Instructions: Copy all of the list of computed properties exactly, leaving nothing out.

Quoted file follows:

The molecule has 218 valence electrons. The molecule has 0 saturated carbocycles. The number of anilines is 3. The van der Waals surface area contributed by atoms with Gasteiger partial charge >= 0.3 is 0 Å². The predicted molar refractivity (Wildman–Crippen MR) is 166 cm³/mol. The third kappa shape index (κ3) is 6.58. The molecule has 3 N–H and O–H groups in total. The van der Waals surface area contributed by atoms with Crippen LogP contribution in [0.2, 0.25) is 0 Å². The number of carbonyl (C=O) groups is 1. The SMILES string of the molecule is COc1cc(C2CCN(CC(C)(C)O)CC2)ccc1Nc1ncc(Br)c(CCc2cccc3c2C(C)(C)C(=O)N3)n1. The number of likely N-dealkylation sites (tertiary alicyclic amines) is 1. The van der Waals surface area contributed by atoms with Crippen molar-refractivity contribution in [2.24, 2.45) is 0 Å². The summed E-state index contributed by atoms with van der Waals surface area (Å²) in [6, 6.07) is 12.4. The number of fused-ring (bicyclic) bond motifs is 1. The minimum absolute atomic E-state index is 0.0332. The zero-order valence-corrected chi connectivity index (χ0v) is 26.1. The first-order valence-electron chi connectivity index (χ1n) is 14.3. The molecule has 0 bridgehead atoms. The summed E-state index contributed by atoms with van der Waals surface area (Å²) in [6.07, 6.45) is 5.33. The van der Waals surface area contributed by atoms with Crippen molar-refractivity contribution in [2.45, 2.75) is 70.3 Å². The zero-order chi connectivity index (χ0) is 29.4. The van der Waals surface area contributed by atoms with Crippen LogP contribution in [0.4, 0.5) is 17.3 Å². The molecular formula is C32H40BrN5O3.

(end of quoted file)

The molecule has 218 valence electrons. The molecule has 0 saturated carbocycles. The number of anilines is 3. The van der Waals surface area contributed by atoms with Gasteiger partial charge >= 0.3 is 0 Å². The predicted molar refractivity (Wildman–Crippen MR) is 166 cm³/mol. The third kappa shape index (κ3) is 6.58. The molecule has 3 N–H and O–H groups in total. The van der Waals surface area contributed by atoms with Crippen LogP contribution in [0.2, 0.25) is 0 Å². The number of carbonyl (C=O) groups is 1. The SMILES string of the molecule is COc1cc(C2CCN(CC(C)(C)O)CC2)ccc1Nc1ncc(Br)c(CCc2cccc3c2C(C)(C)C(=O)N3)n1. The number of likely N-dealkylation sites (tertiary alicyclic amines) is 1. The van der Waals surface area contributed by atoms with Crippen molar-refractivity contribution in [2.24, 2.45) is 0 Å². The summed E-state index contributed by atoms with van der Waals surface area (Å²) in [6, 6.07) is 12.4. The number of fused-ring (bicyclic) bond motifs is 1. The minimum absolute atomic E-state index is 0.0332. The zero-order valence-corrected chi connectivity index (χ0v) is 26.1. The first-order valence-electron chi connectivity index (χ1n) is 14.3. The molecule has 0 bridgehead atoms. The summed E-state index contributed by atoms with van der Waals surface area (Å²) in [6.07, 6.45) is 5.33. The van der Waals surface area contributed by atoms with Crippen molar-refractivity contribution in [2.45, 2.75) is 70.3 Å². The zero-order chi connectivity index (χ0) is 29.4. The van der Waals surface area contributed by atoms with Crippen LogP contribution in [0.4, 0.5) is 17.3 Å². The molecular formula is C32H40BrN5O3.